Discussion in 'music, bands, clubs & festies' started by danski, Jan 7, 2011.
Build one yourself - http://www.eight-oh-eight.org/
yep - 10 years ago that wasn't the case but everything is better with software now, methinks.
I do love an old analogue synth or drum machine though - they're things of beauty (I still feel sad thinking of my 303 wot I sold!)
I'm waiting for the guy selling those to get back to me once the parts are in stock.... will go nicely with the 303 (x0xb0x) I built.
The x0xb0x sounds better than any software 303 emulation I've used and is certainly much more fun to play with.
I was thinking of buying the Roland TR-08 to play around with. I know nothing about music production but it's never too late to start. How would you save what you produced on it? Does it have an internal memory?
It does, but as a tool for creating tunes it’s limited. Unless you’re really set on playing with hardware you’ll get better results with something like a copy of Ableton Live.
I think I'd really enjoy having a piece of kit to play with and it's the nostalgia of that era. I have no experience with all of this - wouldn't it be more daunting for me to start with Ableton than one particular machine?
I think there is a version that can sample or at least playback samples. Adds another dimension.
Eta... of the Roland.
For playing around and making some beats it would be good fun. But you’ll only be making drum loops on it. If you wanted to stick with hardware you could then go down the route of adding more bits, but that way lies a large bill, and needing space to set it all up
The learning curve for programs like Ableton is reasonably steep, yes. But like most subjects if you get the hang of some core principles it all clicks into place.
Ableton is defo the way to go (initially) IMO, but if you like it, there's some Berhinger clones of 808s/909s and some other machines coming out very soon, and they look great.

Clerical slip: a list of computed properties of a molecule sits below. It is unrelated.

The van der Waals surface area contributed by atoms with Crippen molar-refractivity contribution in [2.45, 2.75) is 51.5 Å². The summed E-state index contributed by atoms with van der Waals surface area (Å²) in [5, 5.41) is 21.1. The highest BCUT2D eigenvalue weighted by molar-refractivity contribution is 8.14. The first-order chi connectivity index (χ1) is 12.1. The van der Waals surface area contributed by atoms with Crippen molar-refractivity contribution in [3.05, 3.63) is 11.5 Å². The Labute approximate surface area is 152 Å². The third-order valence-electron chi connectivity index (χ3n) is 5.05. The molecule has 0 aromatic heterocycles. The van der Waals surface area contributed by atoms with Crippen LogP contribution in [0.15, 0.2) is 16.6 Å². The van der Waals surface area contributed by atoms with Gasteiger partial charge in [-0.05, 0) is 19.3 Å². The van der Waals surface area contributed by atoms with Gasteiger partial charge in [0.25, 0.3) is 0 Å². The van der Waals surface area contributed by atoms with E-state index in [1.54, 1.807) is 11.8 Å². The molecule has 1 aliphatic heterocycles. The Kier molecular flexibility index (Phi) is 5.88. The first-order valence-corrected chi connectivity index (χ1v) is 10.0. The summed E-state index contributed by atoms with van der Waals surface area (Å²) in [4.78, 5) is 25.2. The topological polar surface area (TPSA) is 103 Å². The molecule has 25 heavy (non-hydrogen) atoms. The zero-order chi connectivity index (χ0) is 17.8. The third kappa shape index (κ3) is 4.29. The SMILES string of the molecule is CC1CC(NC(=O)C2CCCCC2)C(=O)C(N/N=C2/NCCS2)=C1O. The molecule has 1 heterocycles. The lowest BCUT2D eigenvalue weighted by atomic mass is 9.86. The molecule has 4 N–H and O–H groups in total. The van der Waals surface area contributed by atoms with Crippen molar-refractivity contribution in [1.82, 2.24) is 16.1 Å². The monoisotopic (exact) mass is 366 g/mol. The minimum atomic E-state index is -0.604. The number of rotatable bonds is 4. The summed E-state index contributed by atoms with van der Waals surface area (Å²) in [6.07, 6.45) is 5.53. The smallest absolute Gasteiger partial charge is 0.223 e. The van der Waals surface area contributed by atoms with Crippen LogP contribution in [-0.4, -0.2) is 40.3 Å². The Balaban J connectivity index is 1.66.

I'm getting my first hardware synths as soon as these are out:
Behringer previews Roland TR-909 drum machine clone, RD-909
Superbooth 2018: MS-101 revealed! Behringer own up to their SH-101 clone - gearnews.com
Both due v v soon.
This is also on the way, but not near production yet:
Behringer teases sub-$400 price for its 808 clone
I'll be getting that, too.
This is the Roland brand 808 and 909 combined thing. I think I absolutely definitely have to have it.
Roland - TR-8 | Rhythm Performer
It's 615 euros on Amazon. Decent price?
The TR-8s is better, but even more espensive. Either would be great, though.
The Behringer ones will be ~£299
Here's a question too.
Back in the mid 80s - were the early house producers running stuff through a computer at all or just using hardware kit? How do you make house the way they did it and how much would it cost me to get the same basic set up as them? Let's say I have a drum machine, a sampler and a synth and all the wires and stuff I need.
Is it doable?
Don’t bother mate. Get a cgkorg volca beats. Significantly cheaper than even the reissue. Is analogue mostly as well.
Seriously if you want affordable hardware the Volcas are great. They have on-board sequences. I’ve got the keys, good fun.
Totally doable. Besides able on, look at reaper. It’s complicated but very powerful, affordable and flexible.